Tag Archives: manatee

Episode 153: The White River Monster



Let’s start out the new year with a bona fide mystery animal, the White River Monster from Arkansas! Is it a real animal? If so, is it a known animal or something new to science? If it’s a known animal, what could it be? Lots of questions, maybe a few answers! Happy new year!

Further listening:

MonsterTalk

The not exactly useful picture supposedly of the White River Monster, taken in 1971:

A northern elephant seal, AKA Mr. Blobby:

A Florida manatee:

A bull shark:

Two bottlenose dolphins:

An alligator gar (below) and a human (above):

Alligator gar WEIRD FISH FACE:

Gulf sturgeon:

Show transcript:

Welcome to Strange Animals Podcast. I’m your host, Kate Shaw.

If you’ve listened to the final episode of 2019 last week, you’ll remember it was about some mystery water animals of various kinds. Well, I’ve got another water mystery for you today to start off the new year, the White River monster. I heard about this one in a recent episode of MonsterTalk, which is a great podcast I recommend if you don’t already listen to it.

The White River is in North America, originating in the mountains in northwestern Arkansas and flowing from there through Missouri, then back into Arkansas where it joins the Mississippi River. In 1915 a man near the small town of Newport, in the central Ozarks region of Arkansas, saw an enormous animal with gray skin in the river.

A few other people saw it too, but it wasn’t until July of 1937 that things really heated up. The monster returned, and this time a lot of people saw it. News of it hit the local papers and spread throughout the country, and people started showing up to look for it. Some people came prepared to kill or catch it while others just wanted to see it.

Estimates of the monster’s size varied quite a bit. A man named Bramlett Bateman, who owned a lot of the farmland along that stretch of the river, was quoted in several newspaper articles. He described the monster as being the length of three cars in one article, but in another his estimate was smaller, only 12 feet long, or 3.7 m, and four or five feet wide, or 1.2 to 1.5 meters. But it doesn’t seem that he or anyone else got a really good look at it.

It was described by numerous people as being gray-skinned. Bateman said it had “the skin of an elephant…with the face of a catfish.” I dug into as many original newspaper articles as I could find without actually paying for access to them, and very few of them have a real description of the animal. The only description given in a New York Times article from July 23, 1937 is this:

“Half a dozen eye-witnesses…reported seeing a great creature rise to the surface at rare intervals, float silently for a few minutes and then submerge, making its presence known only by occasional snorts that bubbled up from the bottom.”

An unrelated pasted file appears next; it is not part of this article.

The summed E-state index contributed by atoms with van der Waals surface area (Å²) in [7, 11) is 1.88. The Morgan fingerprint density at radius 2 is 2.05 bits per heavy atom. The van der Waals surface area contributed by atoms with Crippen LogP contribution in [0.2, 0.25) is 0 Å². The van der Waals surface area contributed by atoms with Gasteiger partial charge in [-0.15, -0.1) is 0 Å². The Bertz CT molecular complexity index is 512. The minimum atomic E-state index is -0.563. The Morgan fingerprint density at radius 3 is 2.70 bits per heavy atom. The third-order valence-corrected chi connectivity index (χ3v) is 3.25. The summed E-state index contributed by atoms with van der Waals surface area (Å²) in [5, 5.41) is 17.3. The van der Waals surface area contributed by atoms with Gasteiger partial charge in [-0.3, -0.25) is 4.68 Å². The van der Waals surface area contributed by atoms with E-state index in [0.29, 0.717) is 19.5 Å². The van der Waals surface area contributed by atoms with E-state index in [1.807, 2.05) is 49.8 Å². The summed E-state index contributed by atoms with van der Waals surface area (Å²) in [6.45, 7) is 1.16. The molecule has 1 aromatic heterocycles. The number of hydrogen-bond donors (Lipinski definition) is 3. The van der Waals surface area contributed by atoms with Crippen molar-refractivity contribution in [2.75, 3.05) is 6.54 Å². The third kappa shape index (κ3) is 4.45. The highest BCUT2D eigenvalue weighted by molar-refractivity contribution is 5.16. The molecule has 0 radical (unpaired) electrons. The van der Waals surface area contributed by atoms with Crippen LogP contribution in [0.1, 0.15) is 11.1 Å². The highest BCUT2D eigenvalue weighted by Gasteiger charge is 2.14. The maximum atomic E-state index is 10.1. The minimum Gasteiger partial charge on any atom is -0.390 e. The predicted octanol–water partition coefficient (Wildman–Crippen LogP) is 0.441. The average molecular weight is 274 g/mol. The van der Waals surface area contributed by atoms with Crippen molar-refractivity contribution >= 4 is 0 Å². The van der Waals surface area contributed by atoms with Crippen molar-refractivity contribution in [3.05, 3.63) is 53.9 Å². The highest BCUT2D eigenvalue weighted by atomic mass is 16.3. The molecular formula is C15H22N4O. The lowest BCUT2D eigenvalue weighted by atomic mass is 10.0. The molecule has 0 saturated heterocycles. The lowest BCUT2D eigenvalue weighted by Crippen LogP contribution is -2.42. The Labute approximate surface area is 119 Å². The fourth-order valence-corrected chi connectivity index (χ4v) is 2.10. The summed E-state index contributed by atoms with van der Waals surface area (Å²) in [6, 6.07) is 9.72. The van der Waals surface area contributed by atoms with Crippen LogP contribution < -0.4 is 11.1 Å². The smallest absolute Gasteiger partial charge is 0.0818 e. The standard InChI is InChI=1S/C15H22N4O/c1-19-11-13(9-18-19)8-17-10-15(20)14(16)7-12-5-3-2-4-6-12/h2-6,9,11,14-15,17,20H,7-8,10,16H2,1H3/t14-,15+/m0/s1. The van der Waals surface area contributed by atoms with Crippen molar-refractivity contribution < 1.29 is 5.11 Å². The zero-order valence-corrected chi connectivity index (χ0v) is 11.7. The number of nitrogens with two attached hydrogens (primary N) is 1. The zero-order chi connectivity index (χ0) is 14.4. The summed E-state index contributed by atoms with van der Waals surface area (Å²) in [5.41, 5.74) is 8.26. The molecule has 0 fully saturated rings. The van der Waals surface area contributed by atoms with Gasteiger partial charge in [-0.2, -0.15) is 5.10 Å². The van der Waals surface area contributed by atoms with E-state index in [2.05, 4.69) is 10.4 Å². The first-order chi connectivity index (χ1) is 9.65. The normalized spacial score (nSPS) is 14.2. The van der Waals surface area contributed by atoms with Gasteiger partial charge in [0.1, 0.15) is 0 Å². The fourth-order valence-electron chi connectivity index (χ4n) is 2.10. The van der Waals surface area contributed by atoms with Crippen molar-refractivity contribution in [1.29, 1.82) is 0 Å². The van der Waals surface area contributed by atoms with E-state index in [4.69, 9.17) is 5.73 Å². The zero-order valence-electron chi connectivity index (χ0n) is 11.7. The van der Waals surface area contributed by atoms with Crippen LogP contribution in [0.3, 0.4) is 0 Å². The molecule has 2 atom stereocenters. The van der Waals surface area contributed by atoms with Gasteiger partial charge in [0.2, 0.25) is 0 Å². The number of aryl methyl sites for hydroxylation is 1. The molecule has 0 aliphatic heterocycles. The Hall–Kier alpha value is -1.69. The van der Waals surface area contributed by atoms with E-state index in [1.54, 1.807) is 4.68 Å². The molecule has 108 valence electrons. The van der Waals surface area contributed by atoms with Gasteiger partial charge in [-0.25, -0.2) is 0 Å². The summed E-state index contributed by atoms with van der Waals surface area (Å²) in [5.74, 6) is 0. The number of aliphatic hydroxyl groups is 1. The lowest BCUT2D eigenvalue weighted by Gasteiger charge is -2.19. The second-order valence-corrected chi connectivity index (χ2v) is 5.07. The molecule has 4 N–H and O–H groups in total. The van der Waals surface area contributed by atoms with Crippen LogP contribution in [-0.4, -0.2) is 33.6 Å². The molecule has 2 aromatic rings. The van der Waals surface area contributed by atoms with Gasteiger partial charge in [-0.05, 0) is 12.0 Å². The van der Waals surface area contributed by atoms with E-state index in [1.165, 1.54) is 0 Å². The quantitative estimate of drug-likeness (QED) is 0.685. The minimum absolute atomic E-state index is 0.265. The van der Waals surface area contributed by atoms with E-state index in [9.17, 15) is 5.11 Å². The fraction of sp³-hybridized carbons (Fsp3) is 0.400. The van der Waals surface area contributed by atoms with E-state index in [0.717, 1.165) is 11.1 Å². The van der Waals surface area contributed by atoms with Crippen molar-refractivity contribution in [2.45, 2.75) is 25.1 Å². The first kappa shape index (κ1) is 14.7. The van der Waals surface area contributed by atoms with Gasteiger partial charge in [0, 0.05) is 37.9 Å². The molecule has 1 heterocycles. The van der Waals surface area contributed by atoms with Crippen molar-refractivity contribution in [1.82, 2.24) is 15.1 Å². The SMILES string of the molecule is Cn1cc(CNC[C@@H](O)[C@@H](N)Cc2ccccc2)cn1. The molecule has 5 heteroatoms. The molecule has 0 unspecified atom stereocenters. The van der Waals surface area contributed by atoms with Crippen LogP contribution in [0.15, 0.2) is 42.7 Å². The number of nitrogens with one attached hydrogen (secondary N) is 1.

Another article quotes Bateman as saying he saw the monster “lolling on the surface of the water.”

Bateman decided he was going to blow the monster up with dynamite. What is it about people whose go-to solution to seeing an unidentified animal is to throw dynamite in the water? The local authorities said, uh no, you cannot just throw dynamite into the river, but other people brought machine guns and other weapons and patrolled the river looking for the monster. A plan to make a giant net and catch the monster petered out when people found out that making and deploying a net that big is expensive and difficult.

The monster was mostly reported in an eddy of the river that stretched for about a mile and was unusually deep, about 60 feet deep, or 18 meters. The river is about 75 feet wide at that point, or 23 meters. The Newport Chamber of Commerce hired a diver from Memphis named Charles B. Brown, who brought an eight-foot harpoon with him when he descended into the river. He didn’t find anything, but the tourists had fun.

Suggestions as to what the monster might be ranged from a sunken boat that sometimes bobbed briefly to the surface to a monstrous catfish. Many people were convinced it was a huge fish of some kind, especially an alligator gar.

Eventually sightings tapered off and the excitement died down until June of 1971, when it started being seen again. Again the size estimates were all over the place, with one witness saying it was the size of a boxcar, which would be about 50 feet long, or 15 meters, and 9 feet wide, or 2.8 meters. Another witness said it was only 20 feet long, or 6 meters. Some witnesses said it had smooth skin that looked like it was peeling all over, had a bone sticking out of its forehead, and it made sounds that one witness described as similar to both a horse’s neigh and a cow’s moo. On July 5, 1971, three-toed tracks 14 inches long, or 36 cm, were also found on an island together with crushed plants that showed a huge animal had come out of the water.

This time, at least, no one tried to dynamite or even net the monster. Instead, in 1973 Arkansas passed a law creating the White River Monster Refuge along that section of the river, to protect the monster. But no one has seen it since.

There is a photo of the monster taken in 1971, but it’s a blurry Polaroid that was reproduced in a newspaper and the original lost. The photo was taken by a man named Cloyce Warren, who was out fishing with two friends. Warren said it had “a spiny ridged backbone and [was] splashing all around.”